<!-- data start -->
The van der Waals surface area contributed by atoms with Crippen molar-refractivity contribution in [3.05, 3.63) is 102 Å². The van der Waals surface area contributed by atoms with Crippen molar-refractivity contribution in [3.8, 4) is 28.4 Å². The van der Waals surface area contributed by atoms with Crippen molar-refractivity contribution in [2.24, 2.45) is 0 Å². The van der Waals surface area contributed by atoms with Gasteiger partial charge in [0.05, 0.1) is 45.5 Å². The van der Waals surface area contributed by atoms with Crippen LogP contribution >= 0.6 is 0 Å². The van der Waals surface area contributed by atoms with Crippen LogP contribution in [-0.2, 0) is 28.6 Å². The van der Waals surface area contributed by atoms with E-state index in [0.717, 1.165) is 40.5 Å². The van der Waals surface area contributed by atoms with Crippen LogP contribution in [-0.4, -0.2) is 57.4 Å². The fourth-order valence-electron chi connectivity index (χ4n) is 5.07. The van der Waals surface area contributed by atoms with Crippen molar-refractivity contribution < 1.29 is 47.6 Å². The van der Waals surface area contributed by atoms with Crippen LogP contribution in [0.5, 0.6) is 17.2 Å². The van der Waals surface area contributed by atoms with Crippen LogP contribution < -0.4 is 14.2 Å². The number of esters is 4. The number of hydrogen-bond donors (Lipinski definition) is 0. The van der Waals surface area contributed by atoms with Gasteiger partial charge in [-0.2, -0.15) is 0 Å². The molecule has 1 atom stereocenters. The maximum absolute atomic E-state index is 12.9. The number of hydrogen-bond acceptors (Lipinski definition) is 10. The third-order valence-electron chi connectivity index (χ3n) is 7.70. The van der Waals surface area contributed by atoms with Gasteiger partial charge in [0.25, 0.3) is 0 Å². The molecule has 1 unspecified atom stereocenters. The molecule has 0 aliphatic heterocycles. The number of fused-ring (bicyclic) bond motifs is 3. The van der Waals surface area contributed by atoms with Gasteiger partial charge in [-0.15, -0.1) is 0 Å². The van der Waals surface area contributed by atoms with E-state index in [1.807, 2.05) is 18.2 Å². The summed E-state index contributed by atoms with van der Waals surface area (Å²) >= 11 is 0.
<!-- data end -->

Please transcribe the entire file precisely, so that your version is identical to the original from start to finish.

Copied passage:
The van der Waals surface area contributed by atoms with Crippen molar-refractivity contribution in [3.05, 3.63) is 102 Å². The van der Waals surface area contributed by atoms with Crippen molar-refractivity contribution in [3.8, 4) is 28.4 Å². The van der Waals surface area contributed by atoms with Crippen molar-refractivity contribution in [2.24, 2.45) is 0 Å². The van der Waals surface area contributed by atoms with Gasteiger partial charge in [0.05, 0.1) is 45.5 Å². The van der Waals surface area contributed by atoms with Crippen LogP contribution >= 0.6 is 0 Å². The van der Waals surface area contributed by atoms with Crippen LogP contribution in [-0.2, 0) is 28.6 Å². The van der Waals surface area contributed by atoms with E-state index in [0.717, 1.165) is 40.5 Å². The van der Waals surface area contributed by atoms with Crippen LogP contribution in [-0.4, -0.2) is 57.4 Å². The fourth-order valence-electron chi connectivity index (χ4n) is 5.07. The van der Waals surface area contributed by atoms with Crippen molar-refractivity contribution < 1.29 is 47.6 Å². The van der Waals surface area contributed by atoms with Crippen LogP contribution in [0.5, 0.6) is 17.2 Å². The van der Waals surface area contributed by atoms with Crippen LogP contribution < -0.4 is 14.2 Å². The number of esters is 4. The number of hydrogen-bond donors (Lipinski definition) is 0. The van der Waals surface area contributed by atoms with Gasteiger partial charge in [-0.2, -0.15) is 0 Å². The molecule has 1 atom stereocenters. The maximum absolute atomic E-state index is 12.9. The number of hydrogen-bond acceptors (Lipinski definition) is 10. The third-order valence-electron chi connectivity index (χ3n) is 7.70. The van der Waals surface area contributed by atoms with Gasteiger partial charge in [0.25, 0.3) is 0 Å². The molecule has 1 unspecified atom stereocenters. The molecule has 0 aliphatic heterocycles. The number of fused-ring (bicyclic) bond motifs is 3. The van der Waals surface area contributed by atoms with Gasteiger partial charge in [-0.15, -0.1) is 0 Å². The van der Waals surface area contributed by atoms with E-state index in [1.807, 2.05) is 18.2 Å². The summed E-state index contributed by atoms with van der Waals surface area (Å²) >= 11 is 0.